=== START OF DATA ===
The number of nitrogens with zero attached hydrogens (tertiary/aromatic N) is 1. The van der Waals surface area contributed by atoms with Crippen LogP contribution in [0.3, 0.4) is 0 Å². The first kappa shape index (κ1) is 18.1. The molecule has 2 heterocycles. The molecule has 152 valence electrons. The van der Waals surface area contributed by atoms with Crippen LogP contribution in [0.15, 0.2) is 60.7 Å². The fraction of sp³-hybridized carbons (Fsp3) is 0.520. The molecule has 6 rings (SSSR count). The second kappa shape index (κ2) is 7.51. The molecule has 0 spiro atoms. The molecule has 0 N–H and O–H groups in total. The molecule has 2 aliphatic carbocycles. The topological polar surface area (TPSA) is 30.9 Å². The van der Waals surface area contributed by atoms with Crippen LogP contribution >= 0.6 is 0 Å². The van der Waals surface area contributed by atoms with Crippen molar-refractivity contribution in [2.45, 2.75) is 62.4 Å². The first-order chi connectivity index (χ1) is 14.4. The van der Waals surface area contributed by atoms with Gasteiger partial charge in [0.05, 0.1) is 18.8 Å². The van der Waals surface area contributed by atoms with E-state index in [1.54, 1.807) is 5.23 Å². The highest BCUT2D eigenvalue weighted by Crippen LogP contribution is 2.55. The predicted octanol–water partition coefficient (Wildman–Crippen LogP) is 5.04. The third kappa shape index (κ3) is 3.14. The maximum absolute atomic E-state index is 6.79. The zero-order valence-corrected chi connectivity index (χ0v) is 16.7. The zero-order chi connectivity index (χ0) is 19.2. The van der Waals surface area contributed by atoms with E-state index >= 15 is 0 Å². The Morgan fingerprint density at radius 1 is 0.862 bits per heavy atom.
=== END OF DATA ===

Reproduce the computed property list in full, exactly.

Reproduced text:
The number of nitrogens with zero attached hydrogens (tertiary/aromatic N) is 1. The van der Waals surface area contributed by atoms with Crippen LogP contribution in [0.3, 0.4) is 0 Å². The first kappa shape index (κ1) is 18.1. The molecule has 2 heterocycles. The molecule has 152 valence electrons. The van der Waals surface area contributed by atoms with Crippen LogP contribution in [0.15, 0.2) is 60.7 Å². The fraction of sp³-hybridized carbons (Fsp3) is 0.520. The molecule has 6 rings (SSSR count). The second kappa shape index (κ2) is 7.51. The molecule has 0 spiro atoms. The molecule has 0 N–H and O–H groups in total. The molecule has 2 aliphatic carbocycles. The topological polar surface area (TPSA) is 30.9 Å². The van der Waals surface area contributed by atoms with Crippen LogP contribution >= 0.6 is 0 Å². The van der Waals surface area contributed by atoms with Crippen molar-refractivity contribution in [2.45, 2.75) is 62.4 Å². The first-order chi connectivity index (χ1) is 14.4. The van der Waals surface area contributed by atoms with Gasteiger partial charge in [0.05, 0.1) is 18.8 Å². The van der Waals surface area contributed by atoms with E-state index in [1.54, 1.807) is 5.23 Å². The highest BCUT2D eigenvalue weighted by Crippen LogP contribution is 2.55. The predicted octanol–water partition coefficient (Wildman–Crippen LogP) is 5.04. The third kappa shape index (κ3) is 3.14. The maximum absolute atomic E-state index is 6.79. The zero-order valence-corrected chi connectivity index (χ0v) is 16.7. The zero-order chi connectivity index (χ0) is 19.2. The van der Waals surface area contributed by atoms with E-state index >= 15 is 0 Å². The Morgan fingerprint density at radius 1 is 0.862 bits per heavy atom.